Insolation Time and Solar Energy Efficiency

09.05.2022
Insolation Time and Solar Energy Efficiency

Investments made in renewable energy are increasing day by day, worldwide. Many countries provide some of their energy from the renewable energy sources. Clean energy, produced using sources such as sunlight, wind, rain, tides, waves and geothermal heat, reduces its carbon footprint. The renewable energy systems, which do not have much usage area due to various reasons, such as lack of infrastructure and high costs, have started to be preferred more nowadays, thanks to the convenience provided by the technological developments.

Radiation from the sun is almost constant outside the atmosphere and is at the level of 1370 W/m². In the atmosphere, on the other hand, it is in the range of 0-1100 W/m². Since the Sun's rays fall at right (strait) angle around the equator, the level of solar radiation is also high. The change in the angle of the Sun's rays, with distance from the equator, reduces the level of solar radiation.

Insolation time is the total duration of solar radiation falling per unit area in a given time interval. This time is determined on the basis of the time that the solar radiation exceeds 120 W/m². It is measured by the meteorology stations, by using instruments called heliographs. The heliograph records direct sunlight on a diagram. Then, the records are examined and the sunshine duration (insolation time) is found. Factors such as the clouds, humidity, precipitation, pressure, wind speed, temperature and the landforms directly affect the insolation time (duration of sunshine). Taking of good measurements and making of evaluations for solar energy use are among the factors affecting the efficiency.

Latitude is the most important factor that affects the sunshine duration (insolation time). The hypothetical lines parallel to the equator, which are thought to divide the earth horizontally, form up the latitudes. Points on the same latitude combine to form the parallels. Depending on the location; the angle of incidence of the sun's rays, the temperature distribution and the time difference between day and night change. Turkey is located between 36°-42° north parallels. Thanks to its location, it gets more sunshine than the European countries. As you go up to the northern latitudes, the distance from the equator increases and the sunshine duration decreases. 

In Turkey, between the years of 1991-2020,  the annual average sunshine duration has been measured as 6-7 hours/day. In January, February, March, October, November and December, the average insolation radiation is at its lowest, due to seasonal factors. The annual average value of 2500 kW/m² measured in these months is higher than the average of the European countries. Thanks to the geographical location of our country, the solar energy potential is much more advantageous than many countries.

The Black Sea Region is the place with the lowest sunshine duration in Turkey. Its location and heavy rainfalls affect the sunshine duration. In the Black Sea Region, the annual average solar radiation (insolation) is around 1200 kW/m². Although the Black Sea Region has the lowest sunshine duration in the average of Turkey, it has a solar radiation level equivalent to Europe's average of 1100-1300 kW/m². Giresun is the province that receives the least solar radiation in our country, with an average annual sunshine level of 2.8 hours/day.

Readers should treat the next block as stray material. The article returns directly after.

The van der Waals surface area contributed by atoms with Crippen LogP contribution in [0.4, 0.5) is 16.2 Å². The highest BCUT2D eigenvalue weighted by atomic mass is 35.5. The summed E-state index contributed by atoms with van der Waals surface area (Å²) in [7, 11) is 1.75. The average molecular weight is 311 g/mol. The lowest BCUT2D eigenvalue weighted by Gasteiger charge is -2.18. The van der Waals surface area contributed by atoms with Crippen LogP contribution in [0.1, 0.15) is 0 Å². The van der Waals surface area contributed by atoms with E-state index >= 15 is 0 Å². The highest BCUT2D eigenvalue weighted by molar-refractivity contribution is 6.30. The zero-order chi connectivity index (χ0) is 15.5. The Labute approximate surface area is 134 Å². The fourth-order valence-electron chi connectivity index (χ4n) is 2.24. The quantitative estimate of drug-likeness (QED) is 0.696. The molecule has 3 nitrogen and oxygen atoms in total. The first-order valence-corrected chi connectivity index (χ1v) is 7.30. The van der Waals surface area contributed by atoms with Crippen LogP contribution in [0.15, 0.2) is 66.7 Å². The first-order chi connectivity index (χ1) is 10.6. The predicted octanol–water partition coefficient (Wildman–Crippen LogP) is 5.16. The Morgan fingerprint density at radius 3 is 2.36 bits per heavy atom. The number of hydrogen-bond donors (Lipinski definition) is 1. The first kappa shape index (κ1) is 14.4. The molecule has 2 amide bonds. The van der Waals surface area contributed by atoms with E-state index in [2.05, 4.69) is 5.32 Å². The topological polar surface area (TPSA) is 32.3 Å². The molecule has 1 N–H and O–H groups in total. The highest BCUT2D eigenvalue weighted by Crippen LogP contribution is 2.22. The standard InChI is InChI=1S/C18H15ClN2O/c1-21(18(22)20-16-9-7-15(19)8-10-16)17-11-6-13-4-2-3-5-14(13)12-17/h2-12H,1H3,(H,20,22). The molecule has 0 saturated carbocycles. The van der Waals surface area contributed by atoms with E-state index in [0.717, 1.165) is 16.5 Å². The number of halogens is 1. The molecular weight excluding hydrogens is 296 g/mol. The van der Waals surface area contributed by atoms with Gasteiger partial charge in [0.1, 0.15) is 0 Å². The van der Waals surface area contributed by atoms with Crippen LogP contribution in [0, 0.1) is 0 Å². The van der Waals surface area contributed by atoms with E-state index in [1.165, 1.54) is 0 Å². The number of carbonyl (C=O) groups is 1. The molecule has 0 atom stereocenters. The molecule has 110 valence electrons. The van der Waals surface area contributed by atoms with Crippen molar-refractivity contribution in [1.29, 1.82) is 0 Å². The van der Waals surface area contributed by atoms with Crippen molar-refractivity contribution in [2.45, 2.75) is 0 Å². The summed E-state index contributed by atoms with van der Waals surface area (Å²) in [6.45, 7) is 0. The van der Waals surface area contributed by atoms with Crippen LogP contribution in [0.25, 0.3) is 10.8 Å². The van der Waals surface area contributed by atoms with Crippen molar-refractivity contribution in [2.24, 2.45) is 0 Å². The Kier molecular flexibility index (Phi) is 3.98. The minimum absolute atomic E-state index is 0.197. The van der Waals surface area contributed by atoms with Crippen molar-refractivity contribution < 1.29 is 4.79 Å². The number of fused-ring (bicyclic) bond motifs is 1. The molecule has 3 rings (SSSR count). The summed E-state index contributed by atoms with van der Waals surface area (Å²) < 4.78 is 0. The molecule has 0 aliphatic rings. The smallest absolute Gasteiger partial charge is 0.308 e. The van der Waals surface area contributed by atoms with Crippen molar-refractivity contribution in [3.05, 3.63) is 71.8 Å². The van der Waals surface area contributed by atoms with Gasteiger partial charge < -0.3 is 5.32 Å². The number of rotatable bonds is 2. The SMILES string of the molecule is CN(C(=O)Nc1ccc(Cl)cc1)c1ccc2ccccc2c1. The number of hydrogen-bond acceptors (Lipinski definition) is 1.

In the southern regions of Turkey, the sunshine duration reaches higher values. The Solar water heating systems operate at full capacity throughout the year in the Southeast and Mediterranean Regions, which constitute 17% of our country's land and where the sunshine duration is high. In the other places, which make up 63% of the country's geography in terms of area, the productivity is around 90%. In Turkey, the highest annual average sunshine duration is observed in the Southeastern Anatolia Region, as 1460 kW/m² per year. The Mediterranean, Eastern Anatolia and Central Anatolia are the other regions that follow and come next, with their high sunshine durations.

Turkey has a high solar energy potential of 110 days a year. If the necessary investments are made, it can produce 1100 kWh/m² of solar energy per year on the average. With this potential it possesses, Turkey can become the leader in solar energy production among the European countries.

The electricity that can be produced using solar energy in Turkey has been calculated as approximately 380 billion kW/year. When Turkey starts to use this potential it possesses at full capacity, it will greatly reduce its foreign dependency on energy. Solar energy systems suitable for the geographical location and potential of Turkey can be listed as follows:

  • Solar water heating

  • Solar collectors

  • Photovoltaic power systems

  • Solar power towers

  • Solar and Geothermal hybrid

Electricity generation with solar energy is increasing day by day. Solar energy systems in Turkey are generally used to heat the water in buildings and to support the heating systems. Solar energy systems are also used in areas such as water heating needs of pools and facilities, building cooling systems and plant drying.

The solar source areas are determined with the data obtained using the internationally proven and recognized ESRI Solar Radiation Model. Since the necessary data is provided in advance, pre-feasibility studies and time are saved and costs are reduced. Lower costs can make manufacturers' investments in solar energy systems more attractive. Cost reduction in solar energy systems shall also reduce the consumption costs.

The fact that consumers prefer companies that generate energy with renewable resources can help to direct the new investments to be made in the energy sector towards solar energy systems.